American Pillion

November 20, 2009

An eclectic group that included two personal trainers and an author braved weeks of incessant London-style drizzle and the kind of storm-laden sky that horror films thrive on to ride the 120km to Galibore, on the banks of the Kaveri. 

A little after Horahalli the group of five bikes encountered a lone and rather forlorn Bulleteer climbing out of the Kaveri valley.  Joel it turned out had in a spout of enthusiasm arrived at the start point an hour before the group was due to meet and, thinking he was late, had set off to catch up but had just turned back having found no trace of Road Veda or indeed any Bullets.  The fortuitous meeting was celebrated with breakfast at Chunchi falls before the descent down the Galibore ghat.  “Slow down”, “Change gear” and finally “You have been warned” greeted riders on each hairpin bend. 

The rain started at twilight just as the Abhi and Anand, the brothers with matching muscles, as Pam noted, were wowing everybody with long jumps of well over four metres and happily swimming in the crocodile infested river despite the protestations of the camp staff.  After a game of Scrabble that commenced with throb and ended with on, supper and several hours of incessant rain, Gautam in true filmi style declared that he was going to collect the final rider, Chandan, who was joining the group late after giving a talk at IIMB.  The 10 kilometres of dirt track that leads up to the fishing camp through the reserve forest was by now thick mud and slush and with no signs, no light and no mobile signal Chandan would need to be guided into the camp.  Two hours later the two riders emerged, one caked boot to helmet in mud.  Only the Dhoom soundtrack was missing.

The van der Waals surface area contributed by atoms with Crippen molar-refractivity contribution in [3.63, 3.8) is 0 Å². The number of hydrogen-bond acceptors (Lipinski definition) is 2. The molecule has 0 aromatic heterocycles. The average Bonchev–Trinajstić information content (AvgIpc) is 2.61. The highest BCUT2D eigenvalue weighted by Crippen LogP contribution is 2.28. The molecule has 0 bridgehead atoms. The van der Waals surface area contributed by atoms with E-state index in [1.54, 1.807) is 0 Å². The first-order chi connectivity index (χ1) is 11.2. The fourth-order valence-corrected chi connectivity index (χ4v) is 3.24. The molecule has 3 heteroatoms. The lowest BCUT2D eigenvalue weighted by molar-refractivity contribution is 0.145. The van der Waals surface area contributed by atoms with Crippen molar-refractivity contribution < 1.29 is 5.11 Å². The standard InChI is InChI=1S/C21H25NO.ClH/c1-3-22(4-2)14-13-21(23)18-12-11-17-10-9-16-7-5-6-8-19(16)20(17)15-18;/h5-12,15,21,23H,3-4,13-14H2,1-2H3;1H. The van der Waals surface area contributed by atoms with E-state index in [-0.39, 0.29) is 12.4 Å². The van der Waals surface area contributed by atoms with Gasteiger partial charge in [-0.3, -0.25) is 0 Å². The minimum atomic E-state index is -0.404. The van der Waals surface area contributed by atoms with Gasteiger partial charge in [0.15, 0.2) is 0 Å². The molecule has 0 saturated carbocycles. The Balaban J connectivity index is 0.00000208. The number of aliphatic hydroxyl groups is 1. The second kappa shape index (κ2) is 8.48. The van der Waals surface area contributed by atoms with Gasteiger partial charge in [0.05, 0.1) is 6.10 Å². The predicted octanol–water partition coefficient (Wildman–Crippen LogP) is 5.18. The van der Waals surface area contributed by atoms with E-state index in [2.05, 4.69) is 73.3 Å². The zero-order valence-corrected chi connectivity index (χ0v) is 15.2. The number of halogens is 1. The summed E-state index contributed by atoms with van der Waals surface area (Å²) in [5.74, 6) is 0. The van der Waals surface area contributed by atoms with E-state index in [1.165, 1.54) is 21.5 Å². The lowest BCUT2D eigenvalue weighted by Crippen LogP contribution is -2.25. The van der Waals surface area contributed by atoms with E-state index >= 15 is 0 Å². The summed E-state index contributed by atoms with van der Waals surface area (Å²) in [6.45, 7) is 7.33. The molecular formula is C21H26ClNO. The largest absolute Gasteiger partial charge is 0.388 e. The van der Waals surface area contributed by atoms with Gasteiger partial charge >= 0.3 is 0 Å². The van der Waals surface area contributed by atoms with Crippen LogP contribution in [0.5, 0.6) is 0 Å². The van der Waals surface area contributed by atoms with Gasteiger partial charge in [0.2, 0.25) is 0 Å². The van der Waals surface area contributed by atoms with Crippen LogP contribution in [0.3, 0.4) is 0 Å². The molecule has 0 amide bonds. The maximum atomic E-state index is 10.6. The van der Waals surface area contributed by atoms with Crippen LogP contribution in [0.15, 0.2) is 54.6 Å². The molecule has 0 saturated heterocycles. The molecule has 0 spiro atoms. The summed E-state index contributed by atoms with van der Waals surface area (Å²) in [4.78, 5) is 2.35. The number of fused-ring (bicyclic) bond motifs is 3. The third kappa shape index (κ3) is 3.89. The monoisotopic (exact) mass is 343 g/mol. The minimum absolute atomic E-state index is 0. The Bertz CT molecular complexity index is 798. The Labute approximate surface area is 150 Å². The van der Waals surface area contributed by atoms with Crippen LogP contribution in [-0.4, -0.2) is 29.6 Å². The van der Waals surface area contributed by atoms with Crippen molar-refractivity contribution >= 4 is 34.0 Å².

Sunshine, cricket and research into Sanskrit plant names were followed by lunch and a comparatively peaceful ride back to the city across the lotus-strewn lakes of Kanakapura Road.

Photos by Ankit Singh and Phil Clevenger